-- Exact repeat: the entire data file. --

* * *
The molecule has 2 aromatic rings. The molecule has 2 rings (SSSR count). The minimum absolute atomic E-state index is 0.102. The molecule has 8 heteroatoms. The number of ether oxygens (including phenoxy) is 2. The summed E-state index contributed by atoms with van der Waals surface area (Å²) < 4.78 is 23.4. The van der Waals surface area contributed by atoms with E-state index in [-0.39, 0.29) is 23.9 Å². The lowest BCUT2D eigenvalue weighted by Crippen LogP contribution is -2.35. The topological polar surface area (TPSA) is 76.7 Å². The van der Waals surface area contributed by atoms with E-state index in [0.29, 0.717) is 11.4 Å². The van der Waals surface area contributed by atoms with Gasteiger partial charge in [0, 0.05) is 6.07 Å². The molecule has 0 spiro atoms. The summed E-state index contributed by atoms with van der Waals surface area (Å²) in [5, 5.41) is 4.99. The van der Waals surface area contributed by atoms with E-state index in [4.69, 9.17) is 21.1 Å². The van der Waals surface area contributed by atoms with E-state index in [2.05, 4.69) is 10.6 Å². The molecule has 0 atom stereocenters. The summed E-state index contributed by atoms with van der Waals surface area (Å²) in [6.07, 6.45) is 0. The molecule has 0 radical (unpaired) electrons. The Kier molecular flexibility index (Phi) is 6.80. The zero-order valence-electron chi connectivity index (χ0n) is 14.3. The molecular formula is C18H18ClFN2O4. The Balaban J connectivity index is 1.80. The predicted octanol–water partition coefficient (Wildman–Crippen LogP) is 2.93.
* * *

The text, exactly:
The molecule has 2 aromatic rings. The molecule has 2 rings (SSSR count). The minimum absolute atomic E-state index is 0.102. The molecule has 8 heteroatoms. The number of ether oxygens (including phenoxy) is 2. The summed E-state index contributed by atoms with van der Waals surface area (Å²) < 4.78 is 23.4. The van der Waals surface area contributed by atoms with E-state index in [-0.39, 0.29) is 23.9 Å². The lowest BCUT2D eigenvalue weighted by Crippen LogP contribution is -2.35. The topological polar surface area (TPSA) is 76.7 Å². The van der Waals surface area contributed by atoms with E-state index in [0.29, 0.717) is 11.4 Å². The van der Waals surface area contributed by atoms with Gasteiger partial charge in [0, 0.05) is 6.07 Å². The molecule has 0 spiro atoms. The summed E-state index contributed by atoms with van der Waals surface area (Å²) in [5, 5.41) is 4.99. The van der Waals surface area contributed by atoms with E-state index in [4.69, 9.17) is 21.1 Å². The van der Waals surface area contributed by atoms with E-state index in [2.05, 4.69) is 10.6 Å². The molecule has 0 atom stereocenters. The summed E-state index contributed by atoms with van der Waals surface area (Å²) in [6.07, 6.45) is 0. The molecule has 0 radical (unpaired) electrons. The Kier molecular flexibility index (Phi) is 6.80. The zero-order valence-electron chi connectivity index (χ0n) is 14.3. The molecular formula is C18H18ClFN2O4. The Balaban J connectivity index is 1.80. The predicted octanol–water partition coefficient (Wildman–Crippen LogP) is 2.93.